Inflation Isn’t Over. Do You Dare Buy A Long Treasury?

Two veteran rate watchers offer dramatically different takes on a risky security: the 30-year Treasury.

By William Baldwin, Senior Contributor

The bond bull market that lasted four decades came to a halt in 2020. The yield on long-dated government bonds has quadrupled. Now what?

Facing off on this question are two extremists, both longtime analysts of the yield curve, both stubbornly sticking to views they have long held. One, a bull on bonds, was spectacularly right for 38 years and then just as spectacularly wrong. The other has a track record that is almost a mirror image.

The bull is Gary Shilling, a Ph.D. economist whose A. Gary Shilling’s Insight newsletter is aimed at corporate treasurers and money managers. In 1982 he made the very contrarian argument that inflation was destined to recede, meaning you’d do well to own long-dated Treasury bonds whose coupons were fat in anticipation of high inflation. He’s making the same argument today. In the portfolios he manages he’s long the long bond and long the U.S. dollar.

James Grant, publisher of Grant’s Interest Rate Observer, is the bear, sour on both government bonds and the dollars with which they will be redeemed. For a long time, his letter has offered acerbic comments about the “Ph.D. standard of monetary management,” by which Grant means the Federal Reserve’s theories about why it’s a good idea to print money with abandon. He thinks gold is a better store of value than a greenback.

When, Forbes asks Grant, did you first become skeptical about fiat currency—in grade school? Deflecting the question, he notes that he recently confessed to his readers that his recommendation to get out of bonds was a bit early. It came in 2004, 16 years before their prices peaked.

These polar opposites have a few things in common. They were both, in the 20th century, columnists for Forbes magazine. They both think a recession is likely, albeit for very different reasons: Shilling, because an inverted yield curve and other statistics indicate that; Grant, because a decade of artificially suppressed interest rates has created so much financial mischief. They both have agrarian instincts. Shilling collects honey from 60 beehives near his Springfield, New Jersey, office. Grant presides over 250 acres of cropland, timber and pasture a few hours north of his Manhattan office.

Shilling advances several arguments for the proposition that inflation will subside. First is that inflation is not so much a monetary phenomenon as the consequence of excess demand. The U.S. experiences that in times of war or pandemic but is not experiencing it now.

Next is that technology depresses costs, albeit after a lag: “The American industrial revolution started in New England in the 1700s and only after the Civil War became important. Railroads took 50 years before they became important.” He expects something good to come from artificial intelligence, even if people expecting an immediate boost to productivity are disappointed.

Finally there’s Shilling’s belief that the price-depressing effect of globalization is not over. Western technology married to Chinese labor made goods cheap; now India will make services cheap. Software can be offshored. Perhaps medicine, accounting and money management will follow.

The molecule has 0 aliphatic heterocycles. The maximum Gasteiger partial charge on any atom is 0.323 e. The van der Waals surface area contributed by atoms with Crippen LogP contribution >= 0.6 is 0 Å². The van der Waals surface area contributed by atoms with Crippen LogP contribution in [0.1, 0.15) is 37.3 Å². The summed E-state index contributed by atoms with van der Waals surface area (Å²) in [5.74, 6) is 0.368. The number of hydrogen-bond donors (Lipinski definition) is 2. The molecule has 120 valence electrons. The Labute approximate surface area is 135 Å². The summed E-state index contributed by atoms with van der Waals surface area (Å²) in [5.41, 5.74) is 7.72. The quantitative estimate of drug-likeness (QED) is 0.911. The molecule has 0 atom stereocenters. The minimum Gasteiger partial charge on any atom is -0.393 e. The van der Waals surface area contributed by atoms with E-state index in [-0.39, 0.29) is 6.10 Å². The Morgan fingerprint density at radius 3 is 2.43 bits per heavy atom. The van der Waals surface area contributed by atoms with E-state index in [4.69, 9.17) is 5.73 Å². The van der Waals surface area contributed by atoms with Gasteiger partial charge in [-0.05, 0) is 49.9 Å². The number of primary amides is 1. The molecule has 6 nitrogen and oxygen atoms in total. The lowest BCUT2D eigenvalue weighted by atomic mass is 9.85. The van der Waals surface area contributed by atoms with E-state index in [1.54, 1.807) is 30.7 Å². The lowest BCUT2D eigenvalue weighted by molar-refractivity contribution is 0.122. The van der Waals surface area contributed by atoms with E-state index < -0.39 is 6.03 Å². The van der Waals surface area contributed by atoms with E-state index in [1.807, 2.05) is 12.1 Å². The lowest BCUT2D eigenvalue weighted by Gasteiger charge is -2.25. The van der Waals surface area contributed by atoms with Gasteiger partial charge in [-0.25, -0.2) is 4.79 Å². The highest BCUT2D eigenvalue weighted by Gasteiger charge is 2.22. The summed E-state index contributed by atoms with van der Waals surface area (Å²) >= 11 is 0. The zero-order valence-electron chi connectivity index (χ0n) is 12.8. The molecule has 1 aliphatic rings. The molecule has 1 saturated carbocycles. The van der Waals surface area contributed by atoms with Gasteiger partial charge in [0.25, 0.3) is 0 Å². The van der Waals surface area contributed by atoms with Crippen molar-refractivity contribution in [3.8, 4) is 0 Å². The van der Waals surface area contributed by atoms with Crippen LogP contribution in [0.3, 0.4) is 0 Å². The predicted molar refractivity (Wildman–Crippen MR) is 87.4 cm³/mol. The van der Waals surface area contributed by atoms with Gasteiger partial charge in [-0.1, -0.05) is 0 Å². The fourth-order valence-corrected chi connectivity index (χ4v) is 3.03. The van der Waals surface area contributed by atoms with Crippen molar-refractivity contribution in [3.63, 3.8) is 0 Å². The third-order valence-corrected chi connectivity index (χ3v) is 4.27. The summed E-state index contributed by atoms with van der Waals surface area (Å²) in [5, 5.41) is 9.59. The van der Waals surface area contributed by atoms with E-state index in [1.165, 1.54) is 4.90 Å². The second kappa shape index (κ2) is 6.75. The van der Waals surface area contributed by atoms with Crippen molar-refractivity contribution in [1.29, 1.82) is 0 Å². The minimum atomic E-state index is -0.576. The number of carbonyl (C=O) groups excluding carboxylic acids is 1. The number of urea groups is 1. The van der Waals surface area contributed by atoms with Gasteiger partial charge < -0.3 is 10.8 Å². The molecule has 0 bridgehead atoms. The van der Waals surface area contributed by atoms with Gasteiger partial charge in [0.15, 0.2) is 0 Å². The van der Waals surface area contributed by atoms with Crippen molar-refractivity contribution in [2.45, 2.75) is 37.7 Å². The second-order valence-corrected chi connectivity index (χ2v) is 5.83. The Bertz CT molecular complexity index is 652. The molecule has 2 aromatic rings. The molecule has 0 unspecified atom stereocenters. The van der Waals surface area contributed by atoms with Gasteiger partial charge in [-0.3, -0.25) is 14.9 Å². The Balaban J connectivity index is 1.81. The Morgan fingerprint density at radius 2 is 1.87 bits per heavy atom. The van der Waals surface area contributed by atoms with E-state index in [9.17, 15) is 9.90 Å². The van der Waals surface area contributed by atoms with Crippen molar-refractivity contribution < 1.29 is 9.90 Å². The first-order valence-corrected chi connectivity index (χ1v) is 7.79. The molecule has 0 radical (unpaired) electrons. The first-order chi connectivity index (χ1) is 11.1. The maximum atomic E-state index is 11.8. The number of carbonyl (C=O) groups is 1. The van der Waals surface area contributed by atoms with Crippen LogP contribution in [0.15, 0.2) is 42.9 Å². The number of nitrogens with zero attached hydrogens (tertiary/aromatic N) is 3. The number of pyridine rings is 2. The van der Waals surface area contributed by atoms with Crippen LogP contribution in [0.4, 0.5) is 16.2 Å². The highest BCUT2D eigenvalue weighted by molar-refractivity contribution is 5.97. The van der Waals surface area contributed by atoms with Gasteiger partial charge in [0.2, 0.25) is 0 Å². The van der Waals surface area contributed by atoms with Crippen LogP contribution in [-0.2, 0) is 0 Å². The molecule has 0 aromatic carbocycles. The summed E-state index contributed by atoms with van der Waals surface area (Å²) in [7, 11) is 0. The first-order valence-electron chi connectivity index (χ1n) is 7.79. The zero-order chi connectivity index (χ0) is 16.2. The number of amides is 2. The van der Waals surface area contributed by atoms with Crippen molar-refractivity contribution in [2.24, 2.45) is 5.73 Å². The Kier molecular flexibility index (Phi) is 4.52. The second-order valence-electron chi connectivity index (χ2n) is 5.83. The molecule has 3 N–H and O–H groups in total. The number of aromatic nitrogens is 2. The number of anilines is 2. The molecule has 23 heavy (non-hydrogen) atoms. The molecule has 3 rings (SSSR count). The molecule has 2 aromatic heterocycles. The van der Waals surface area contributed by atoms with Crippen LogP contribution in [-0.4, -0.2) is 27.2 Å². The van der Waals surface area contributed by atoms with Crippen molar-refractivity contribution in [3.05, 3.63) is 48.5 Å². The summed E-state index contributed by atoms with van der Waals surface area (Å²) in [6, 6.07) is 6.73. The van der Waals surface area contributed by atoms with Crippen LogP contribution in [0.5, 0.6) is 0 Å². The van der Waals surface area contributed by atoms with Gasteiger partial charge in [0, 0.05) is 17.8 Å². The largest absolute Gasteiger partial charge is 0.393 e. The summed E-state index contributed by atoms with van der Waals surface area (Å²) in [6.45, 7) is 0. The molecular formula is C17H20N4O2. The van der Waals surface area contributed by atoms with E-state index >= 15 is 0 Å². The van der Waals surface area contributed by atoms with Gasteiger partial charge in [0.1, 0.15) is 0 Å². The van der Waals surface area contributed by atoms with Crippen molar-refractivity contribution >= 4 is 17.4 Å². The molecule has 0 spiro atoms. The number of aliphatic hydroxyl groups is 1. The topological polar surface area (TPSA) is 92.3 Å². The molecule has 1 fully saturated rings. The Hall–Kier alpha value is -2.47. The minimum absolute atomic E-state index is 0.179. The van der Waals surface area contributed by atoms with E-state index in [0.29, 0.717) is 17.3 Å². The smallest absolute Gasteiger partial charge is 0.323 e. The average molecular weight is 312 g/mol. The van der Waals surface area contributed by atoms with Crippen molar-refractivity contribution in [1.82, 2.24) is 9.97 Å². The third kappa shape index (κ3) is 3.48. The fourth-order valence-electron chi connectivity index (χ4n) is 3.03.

How would an investor have fared by doggedly holding long-dated bonds? Surprisingly well, at least on paper. Shilling says that a hypothetical portfolio of zero-coupon Treasuries, created in October 1981 and rolled over every year to keep its maturity at 25 years, would have beaten an investment in the S&P 500. This despite the ferocious crash in bond prices over the past three years.

Grant’s debating points start with this: Politicians are profligate. The October 27 issue of Interest Rate Observer spotlights economist Charles Calomiris, who posits a gloomy scenario in which Congress, unwilling to raise taxes or cut spending, counts on the Fed and financial regulation to make ends meet by effectively imposing an 8% inflation tax on currency and bank deposits.

Grant, author of books recounting economic events from a century or more ago, has good reason to be pessimistic about paper money. The dollar that bought 1,500 milligrams of gold in 1923 buys only 16 milligrams today. Such decadence suggests that the 30-year Treasury bond now yielding 4.6% will leave you with a 0% return in metal.

One more thing to give bond buyers pause comes from the charts. Grant notes that swings up and down in interest rates have historically stretched over long periods. Perhaps each new generation needs to relearn history. The half of the country that wasn’t alive in Paul Volcker’s heyday was quite unprepared for what happened to interest rates recently.

The previous bear market in bonds lasted from 1946 to 1981, at which point, Shilling recollects, “everybody thought that inflation was going to remain in double digits forever.” It was a great time to buy bonds. If the pattern repeats, the next buying opportunity will occur in 2055.

Grant isn’t willing to predict that the current bear market will last another 32 years, but he wants investors to be cautious: “I’m a ‘yes, but’ guy in a ‘gee whiz’ world.” If interest rates continue their upward march, he says, bondholders can at least recoup some lost ground by reinvesting coupons at better rates. He counsels fixed-income investors to supplement their positions with bullion.

Shilling is no fan of hard assets. “Human ingenuity has always beaten shortages,” he says, adding that he has taken a short position in copper futures.

A two-point decline in rates would take a 25-year zero now trading at 31 cents on the dollar to 50. Just as plausibly, gold could shoot to $3,000.

Shilling, at 86, still works full-time. Grant, 77, has no retirement plans. There is time for one of these Wall Street veterans to get a last hurrah.


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